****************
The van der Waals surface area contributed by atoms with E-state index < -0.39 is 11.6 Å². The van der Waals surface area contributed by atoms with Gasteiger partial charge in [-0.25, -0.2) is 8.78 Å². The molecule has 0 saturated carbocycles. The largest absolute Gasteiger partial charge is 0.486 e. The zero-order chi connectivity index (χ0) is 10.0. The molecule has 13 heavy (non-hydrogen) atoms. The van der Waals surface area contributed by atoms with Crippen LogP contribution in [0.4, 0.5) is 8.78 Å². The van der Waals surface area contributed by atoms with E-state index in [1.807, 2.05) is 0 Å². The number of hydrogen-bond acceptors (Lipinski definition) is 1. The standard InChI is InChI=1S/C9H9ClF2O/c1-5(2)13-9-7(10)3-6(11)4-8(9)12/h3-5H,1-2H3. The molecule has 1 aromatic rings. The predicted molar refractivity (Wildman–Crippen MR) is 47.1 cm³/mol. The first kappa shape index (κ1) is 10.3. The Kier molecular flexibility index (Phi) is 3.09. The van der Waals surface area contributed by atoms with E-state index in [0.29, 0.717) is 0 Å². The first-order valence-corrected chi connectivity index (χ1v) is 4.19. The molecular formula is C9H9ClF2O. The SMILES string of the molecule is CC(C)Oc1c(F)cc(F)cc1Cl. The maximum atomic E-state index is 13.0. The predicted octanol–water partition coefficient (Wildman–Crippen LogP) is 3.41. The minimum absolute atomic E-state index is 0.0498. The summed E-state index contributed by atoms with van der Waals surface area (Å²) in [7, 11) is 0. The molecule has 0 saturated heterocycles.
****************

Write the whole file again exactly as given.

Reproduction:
The van der Waals surface area contributed by atoms with E-state index < -0.39 is 11.6 Å². The van der Waals surface area contributed by atoms with Gasteiger partial charge in [-0.25, -0.2) is 8.78 Å². The molecule has 0 saturated carbocycles. The largest absolute Gasteiger partial charge is 0.486 e. The zero-order chi connectivity index (χ0) is 10.0. The molecule has 13 heavy (non-hydrogen) atoms. The van der Waals surface area contributed by atoms with Crippen LogP contribution in [0.4, 0.5) is 8.78 Å². The van der Waals surface area contributed by atoms with E-state index in [1.807, 2.05) is 0 Å². The number of hydrogen-bond acceptors (Lipinski definition) is 1. The standard InChI is InChI=1S/C9H9ClF2O/c1-5(2)13-9-7(10)3-6(11)4-8(9)12/h3-5H,1-2H3. The molecule has 1 aromatic rings. The predicted molar refractivity (Wildman–Crippen MR) is 47.1 cm³/mol. The first kappa shape index (κ1) is 10.3. The Kier molecular flexibility index (Phi) is 3.09. The van der Waals surface area contributed by atoms with E-state index in [0.29, 0.717) is 0 Å². The first-order valence-corrected chi connectivity index (χ1v) is 4.19. The molecular formula is C9H9ClF2O. The SMILES string of the molecule is CC(C)Oc1c(F)cc(F)cc1Cl. The maximum atomic E-state index is 13.0. The predicted octanol–water partition coefficient (Wildman–Crippen LogP) is 3.41. The minimum absolute atomic E-state index is 0.0498. The summed E-state index contributed by atoms with van der Waals surface area (Å²) in [7, 11) is 0. The molecule has 0 saturated heterocycles.